The VAT MOSS scheme

Adam Pritchard

By Adam Pritchard
February 9, 2021

On 31st December 2020, the Brexit transition period ended and the rules around importing and exporting goods and services to the EU changed. Find out more about the VAT MOSS scheme.

B2C Services & VAT MOSS prior to Brexit

All Change… AGAIN…

On the 31st of July 2021, there will be change again for businesses making supplies of goods and services to the EU.

Below we will explore the current rules and regulations as well as detail the changes.

Prior to Brexit VAT on services supplied to non-VAT registered customers is typically taxed in the country of supply rather than destination. However, there are several exceptions that result in tax being applied in the destination country, i.e. the country where the customer is established.

In 2015 telecommunications, broadcasting and electronic services (TBEs) were added to the list of exceptions and the VAT MOSS scheme was simultaneously set up meaning that the VAT on all services that fell within the scope of TBE services could be accounted for using the VAT MOSS system.

VAT MOSS (mini one-stop shop) was set up specifically for suppliers of TBE services and at the time meant that a business making supplies to the EU could fulfil its VAT obligations through a single VAT MOSS registration & quarterly return.

It meant that businesses did not have to register for VAT in every EU territory it sold to but instead could register for VAT MOSS, submit a return to their own tax authority, pay the VAT owed to the tax authority, who would then distribute it to the relevant EU territory.

For example, a UK company selling to France, Germany and Denmark would not have to register for VAT in those territories but instead would register for VAT MOSS, charge the French, German and Danish rates of VAT at the point of sale but only have to submit one VAT return every quarter to HMRC. Thus the friction that could be caused by selling overseas was minimised.


There are two VAT MOSS schemes in operation


  1. Union VAT MOSS for EU member states
  2. Non-Union VAT MOSS for non-EU members


Union VAT MOSS Membership

The VAT MOSS scheme offered was a €10,000 threshold whereby if companies sold below the threshold they could charge VAT at the prevailing rate in their country (the seller’s country).

This threshold is applied for TBE services only and only for Union Members. Only when a Union member went over the threshold were they compelled to register for VAT MOSS.


Non-Union VAT MOSS Membership

A non-EU member can choose which EU country it registers for Non-Union VAT MOSS in. For instance, a Chinese company selling digital downloads to non-VAT registered EU consumers in one or more EU member states might choose to register for VAT MOSS in France, Germany, Belgium etc.


B2C Sales to the EU post-July 2021

Introduction of the VAT e-commerce package

After July 2021 VAT MOSS will be expanded to cover all cross-border B2C sales of services to consumers in the EU not just digital services.

The place of supply rules will remain unchanged and will for the most part follow the destination rules.

In addition, the acronym MOSS standing for Mini One Stop Shop will now be referred to as simply ‘OSS’ the One Stop Shop. It will still operate a Union and Non-Union scheme.

The only real difference is that in a post-Brexit world UK businesses needing to join will be joining the Non-Union OSS scheme and having to do so via another EU member state.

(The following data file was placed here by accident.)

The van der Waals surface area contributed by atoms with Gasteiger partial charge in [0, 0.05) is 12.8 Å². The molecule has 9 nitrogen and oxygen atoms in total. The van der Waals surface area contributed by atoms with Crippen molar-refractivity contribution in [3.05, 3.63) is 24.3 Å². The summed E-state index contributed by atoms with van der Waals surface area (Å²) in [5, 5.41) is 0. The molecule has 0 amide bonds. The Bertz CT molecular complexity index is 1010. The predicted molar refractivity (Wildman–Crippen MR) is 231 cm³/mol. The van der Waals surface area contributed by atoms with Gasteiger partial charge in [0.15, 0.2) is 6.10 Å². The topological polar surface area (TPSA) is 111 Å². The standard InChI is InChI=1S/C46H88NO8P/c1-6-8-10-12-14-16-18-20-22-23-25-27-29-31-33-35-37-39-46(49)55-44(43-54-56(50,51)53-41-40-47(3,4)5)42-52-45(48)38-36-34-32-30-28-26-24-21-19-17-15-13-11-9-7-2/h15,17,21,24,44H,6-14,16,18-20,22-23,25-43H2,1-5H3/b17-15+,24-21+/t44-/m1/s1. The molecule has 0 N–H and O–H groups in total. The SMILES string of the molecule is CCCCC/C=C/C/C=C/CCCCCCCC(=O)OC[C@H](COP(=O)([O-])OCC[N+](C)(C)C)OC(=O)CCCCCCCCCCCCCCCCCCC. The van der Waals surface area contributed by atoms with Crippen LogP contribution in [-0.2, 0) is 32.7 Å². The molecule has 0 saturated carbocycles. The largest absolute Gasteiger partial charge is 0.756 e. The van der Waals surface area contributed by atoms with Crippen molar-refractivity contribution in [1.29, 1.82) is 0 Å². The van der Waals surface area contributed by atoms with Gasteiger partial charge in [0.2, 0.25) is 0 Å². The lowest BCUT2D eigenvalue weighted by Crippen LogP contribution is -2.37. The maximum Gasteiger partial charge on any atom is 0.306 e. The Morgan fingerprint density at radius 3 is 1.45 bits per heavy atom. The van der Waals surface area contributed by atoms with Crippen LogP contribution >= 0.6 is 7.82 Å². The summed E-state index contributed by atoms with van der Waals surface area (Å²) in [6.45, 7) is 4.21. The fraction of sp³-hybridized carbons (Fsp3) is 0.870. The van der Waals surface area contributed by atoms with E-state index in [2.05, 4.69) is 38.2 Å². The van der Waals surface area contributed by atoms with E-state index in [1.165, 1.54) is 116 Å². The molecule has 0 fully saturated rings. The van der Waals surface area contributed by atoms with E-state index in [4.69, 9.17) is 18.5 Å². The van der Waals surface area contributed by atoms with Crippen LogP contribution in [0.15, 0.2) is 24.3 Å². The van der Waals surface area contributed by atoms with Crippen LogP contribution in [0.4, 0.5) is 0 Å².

B2C Sales of Goods Prior to Brexit

Prior to Brexit, the intra-community sale of physical goods was classified as ‘Distance Selling’ and each individual EU member state has their own distance selling threshold.

Only if a company traded above the threshold would they be compelled to register for VAT in that particular EU country, and then submit returns and pay VAT to the tax authority. Sales below the threshold would be taxable in the country of the seller.


Changes from July 2021

The first major change is that the distance selling thresholds that have previously applied to UK businesses are abolished. This means all distance sales will be subject to VAT in the customer’s country/destination country.

To facilitate the administration of this change EU businesses will be able to report intra-community sales via the new OSS scheme as described above.

Non-Union businesses selling physical goods to the EU will also be able to make use of the Union OSS scheme For the purposes of distance selling.

If you’re a non-EU business (with no fixed EU establishment) but have goods in the EU that are then distributed to EU member states you will need to use the Union OSS scheme to report sales in this country and the VAT charged.


Imports one-stop shop: IOSS

B2C sales of goods from outside EU & how it works currently

Goods imported into the EU are subject to VAT which is paid by the importer of record with the exception of Low Value Carriage Relief (LVCR). Low-value carriage is considered anything less than €22.


From July 21: Importing from outside the EU

  • LVCR will be abolished.
  • A new optional scheme will be set up for consignments under €150 called the ‘Import One Stop Shop’ (IOSS).
  • The seller will be issued with an IOSS number which will allow their goods to pass through customs smoothly and goods will be exempt from import VAT.
  • The seller will be responsible for charging the destination VAT amount at the point of sale.
  • VAT would then be reported and paid through an EU-wide IOSS return.
  • The IOSS scheme is available to both EU and non-EU sellers.


If you’re looking for an accountant to help you navigate all of the above, please get in touch with our team.